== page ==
Communication Tips for Better Co-Parenting

As a parenting coordinator working in the Tallahassee area, I’ve worked with many families to resolve parenting disputes - whether that’s after a divorce or in an otherwise split household - through better communication.  Here are some guidelines for newly separated families, to reduce conflict and avoid arguments:

Parents Make Decisions

Only parents make major decisions about their children, not stepparents or grandparents. Major decisions are important, substantial decisions about a child – such as selecting the child’s school, having the child evaluated for ADHD, allowing the child to obtain their driver’s license, signing the child up for soccer, and certainly baptisms and piercings. These decisions are important and should only be made by the parents. 

Keep Children Out of It

Guess who also doesn’t make decisions? Your child! If your child wants to spend an additional night with you, tell your child, “Let us parents discuss it first.” Call and discuss it with the other parent, outside of earshot of the child. The same goes for all major decisions or decisions which would impact the other parent. Do not tell the child that the other parent should decide or is to blame if the decision is “no.” 

Never use your child as a means of communication between you and the other parent. It unfairly places the child in the middle of a strained relationship. Let them be a child and you be the adult. 

Keep a Professional Tone

When communicating with the other parent, take a professional tone that focuses on the child’s well-being. Do not dictate rules to the other parent. Instead, tell them what has worked/not worked in your home, or give them facts and ask them for feedback and insight, such as: “Suzy asked me if she could play soccer with the city team.  Practices would be Tuesday and Thursdays, from 5 – 7 pm. It’s $165, not including her equipment. Her coach is Michael Smith, who can be reached at 555-5555. What are your thoughts?” 

Focus on Facts

Keep communication brief and factual, without emotions and feelings. For example, “Suzy came home and complained she didn’t feel well. I took her temperature, it was 100, so I called her pediatrician and he said to take flu medicine and call if her fever persists another day.” Email with the other parent is not your therapy session – keep your emotions in check! Do not add unhelpful statements that are condescending, comparative, or hurtful, such as “its common sense” or “let me ask you in a different way so you can understand” or “like your mother did” or “you can deal with this on your time.” These statements make the receiving parent defensive and unresponsive.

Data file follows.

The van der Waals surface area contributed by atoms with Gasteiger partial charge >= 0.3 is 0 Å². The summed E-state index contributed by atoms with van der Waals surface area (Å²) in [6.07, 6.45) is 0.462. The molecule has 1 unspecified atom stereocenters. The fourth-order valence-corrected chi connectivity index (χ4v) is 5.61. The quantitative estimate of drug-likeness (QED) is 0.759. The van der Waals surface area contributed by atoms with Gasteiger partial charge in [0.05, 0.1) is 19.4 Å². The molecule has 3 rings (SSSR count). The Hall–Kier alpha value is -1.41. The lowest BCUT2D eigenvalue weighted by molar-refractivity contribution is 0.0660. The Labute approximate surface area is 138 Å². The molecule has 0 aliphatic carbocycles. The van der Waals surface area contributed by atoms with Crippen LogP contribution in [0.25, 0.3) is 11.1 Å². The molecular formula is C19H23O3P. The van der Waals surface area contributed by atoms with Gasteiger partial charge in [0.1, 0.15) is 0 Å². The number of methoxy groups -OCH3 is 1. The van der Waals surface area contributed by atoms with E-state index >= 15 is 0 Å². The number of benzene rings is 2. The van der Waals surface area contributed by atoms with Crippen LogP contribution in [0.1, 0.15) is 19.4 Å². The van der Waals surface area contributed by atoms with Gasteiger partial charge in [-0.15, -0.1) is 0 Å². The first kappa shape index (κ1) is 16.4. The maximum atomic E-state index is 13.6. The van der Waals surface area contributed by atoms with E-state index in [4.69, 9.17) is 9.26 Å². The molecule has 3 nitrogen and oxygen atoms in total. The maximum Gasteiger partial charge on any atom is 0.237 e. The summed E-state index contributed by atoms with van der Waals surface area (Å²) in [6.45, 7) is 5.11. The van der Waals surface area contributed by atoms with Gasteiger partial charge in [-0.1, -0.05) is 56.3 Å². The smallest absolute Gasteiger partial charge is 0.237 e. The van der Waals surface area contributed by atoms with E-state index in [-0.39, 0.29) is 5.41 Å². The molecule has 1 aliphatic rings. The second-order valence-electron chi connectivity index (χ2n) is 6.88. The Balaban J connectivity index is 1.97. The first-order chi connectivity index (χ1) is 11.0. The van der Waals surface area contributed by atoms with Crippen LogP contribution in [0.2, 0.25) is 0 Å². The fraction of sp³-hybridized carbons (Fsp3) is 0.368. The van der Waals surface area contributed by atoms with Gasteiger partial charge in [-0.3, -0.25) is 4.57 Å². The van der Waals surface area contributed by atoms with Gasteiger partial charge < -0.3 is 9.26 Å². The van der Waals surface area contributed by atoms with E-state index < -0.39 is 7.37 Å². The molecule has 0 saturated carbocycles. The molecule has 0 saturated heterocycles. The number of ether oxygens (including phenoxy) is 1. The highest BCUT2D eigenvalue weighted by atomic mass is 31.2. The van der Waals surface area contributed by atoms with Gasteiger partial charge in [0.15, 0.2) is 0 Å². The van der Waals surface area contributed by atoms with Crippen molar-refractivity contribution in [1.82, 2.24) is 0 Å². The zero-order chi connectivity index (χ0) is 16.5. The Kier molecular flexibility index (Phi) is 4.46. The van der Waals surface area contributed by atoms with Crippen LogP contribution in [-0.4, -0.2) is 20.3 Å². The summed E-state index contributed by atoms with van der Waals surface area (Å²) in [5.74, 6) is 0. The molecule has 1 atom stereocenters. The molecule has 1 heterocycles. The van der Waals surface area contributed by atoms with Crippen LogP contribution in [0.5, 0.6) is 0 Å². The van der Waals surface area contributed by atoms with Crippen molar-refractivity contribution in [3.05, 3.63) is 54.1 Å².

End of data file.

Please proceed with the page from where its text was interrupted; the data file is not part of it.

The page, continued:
Create a Shared Calendar

Google calendar or similar apps allow you to easily coordinate with the other parent without a long, drawn-out discussion. Create a shared family calendar online that can be accessed by both parents which include sports games, doctor’s appointments, and family obligations. This will help everyone stay organized and avoid conflicts that arise from scheduling or communication issues.

Speak positively

Speaking positively about the other parent in front of your child can maintain a sense of normalcy for them and model healthy adult relationships. It shows them that, even though your marriage didn’t work out, ex-spouses can still be on good terms with one another and put what really matters – their children – ahead of their feelings.

Need help with your Florida parenting plan? Contact our office at (850) 694-1411 to schedule your initial consultation.

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